But there are several types of haemophilia.

·Haemophilia A: This one is caused by the lack of clotting factor 8 (VIII). It is the most common form of haemophilia, occurring in as many as eight out of 10 haemophiliacs.

·Haemophilia B: This one is caused by the lack of clotting factor 9 (IX). It is the second most common type.

·Haemophilia C: This one is caused by the lack of clotting factor 11 (XI), and it is a milder disease compared with the other two.

How do we know if we have haemophilia?

If your clotting factor levels are very low, you may experience spontaneous bleeding – which means you can bleed even without any injury.

If your levels are mild to moderately low, you may bleed only after injury, or surgery.

Do look out for:

· Large or deep bruises

· Joint pains and swellings caused by internal bleeding

· Blood in your urine or stool

· Prolonged bleeding from cuts or injuries or after surgery

· Nose bleeds for no reason at all

Can we treat haemophilia?

There is no cure for haemophilia, but the bleeding can be controlled and you can actually live a fairly normal life.

Treatments include infusions of clotting factors, injections of the hormone desmopressin (DDAVP) and antifibrinolytics.

Dr YLM graduated as a medical doctor, and has been writing for many years on various subjects such as medicine, health, computers and entertainment. For further information, e-mail The information contained in this column is for general educational purposes only. Neither The Star nor the author gives any warranty on accuracy, completeness, functionality, usefulness or other assurances as to such information. The Star and the author disclaim all responsibility for any losses, damage to property or personal injury suffered directly or indirectly from reliance on such information.

Workout for better digestion

Posted: 21 May 2014 09:00 AM PDT

Encourage better digestive health in children through various healthy activities.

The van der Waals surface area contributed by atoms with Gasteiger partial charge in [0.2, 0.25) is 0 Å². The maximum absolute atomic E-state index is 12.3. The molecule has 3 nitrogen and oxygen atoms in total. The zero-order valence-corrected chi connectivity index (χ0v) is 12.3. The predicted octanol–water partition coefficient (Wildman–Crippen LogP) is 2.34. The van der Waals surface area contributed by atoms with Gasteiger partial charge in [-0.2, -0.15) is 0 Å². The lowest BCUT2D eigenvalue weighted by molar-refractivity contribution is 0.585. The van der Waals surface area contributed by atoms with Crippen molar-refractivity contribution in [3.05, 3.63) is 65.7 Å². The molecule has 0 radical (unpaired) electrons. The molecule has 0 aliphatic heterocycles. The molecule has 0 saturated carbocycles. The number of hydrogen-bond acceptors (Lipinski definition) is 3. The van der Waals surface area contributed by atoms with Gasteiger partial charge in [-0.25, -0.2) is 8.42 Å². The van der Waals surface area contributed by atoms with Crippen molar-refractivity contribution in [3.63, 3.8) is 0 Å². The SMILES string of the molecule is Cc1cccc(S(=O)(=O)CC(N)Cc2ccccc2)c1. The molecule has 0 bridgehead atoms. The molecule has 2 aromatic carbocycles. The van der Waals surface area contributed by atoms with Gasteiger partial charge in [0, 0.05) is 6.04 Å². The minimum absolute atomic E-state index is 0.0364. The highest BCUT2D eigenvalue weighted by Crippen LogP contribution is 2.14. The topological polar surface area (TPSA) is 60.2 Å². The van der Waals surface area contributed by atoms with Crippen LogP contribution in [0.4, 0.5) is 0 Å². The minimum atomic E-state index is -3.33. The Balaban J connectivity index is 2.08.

DIGESTIVE disorders are fairly common and may have a variety of causes. While it is true that your child's dietary intake plays an important role on digestive health, ensuring that she maintains a physically active lifestyle will have a positive impact on his digestive health.

Getting regular exercise can help your child maintain a healthy body and also helps her digestive system work the way it should.

As parents, it is important to keep two main things in mind:

> Ensure your own lifestyle incorporates physical activity (children tend to follow their parents' lifestyle).

> Keep a part of your child's daily schedule free for physical activity such as games, sports, or any form of unstructured play.

Being physically active can work wonders for your child's digestive system:

> Regular exercise stimulates intestinal muscles to contract, thus regulating bowel movements.

> Helps relieve constipation by moving food through the digestive system.

> Better absorption of nutrients.

> Helps gas pass through the digestive tract quicker.

One of the factors leading to higher levels of obesity among children in Malaysia now is a lack of physical activity. Don't let your child become another statistic in the current trend of obese children.

There will be a World Digestive Health Day roadshow at 1Utama Old Wing Concourse in PJ from May 21 to May 25, 10am-10pm.


1 ulasan:

moore oreta on 2 Disember 2017 1:58 PTG berkata...

Having haemophilia A this means that his body, his immune system, fights off the medicine – the infused factor VIII. The alternative clotting factors that we used to control bleeding were much less effective. His medical condition was heart broken. Despite our visit to several doctors his health wasn't getting better. He was subjected to different medications, by many doctors for treatment without the assurance of having a permanent cure. Having a son with hemophilia and then, the added challenge of an inhibitor, is not always easy. Suspicion that something wasn’t right began when he was 6 months old due to the heavy amount of bruising which started showing up all over his legs. As a parent, I would love to fix things and make everything better. Fortunately, there have been other positive alternative (Herbal Medicine) though few people doesn't know the challenges of living with hemophilia. If your child is having same problem, do not expose him/her to more danger, use a herbal remedy that is safe and effective. Contact him directly for more info with his email address: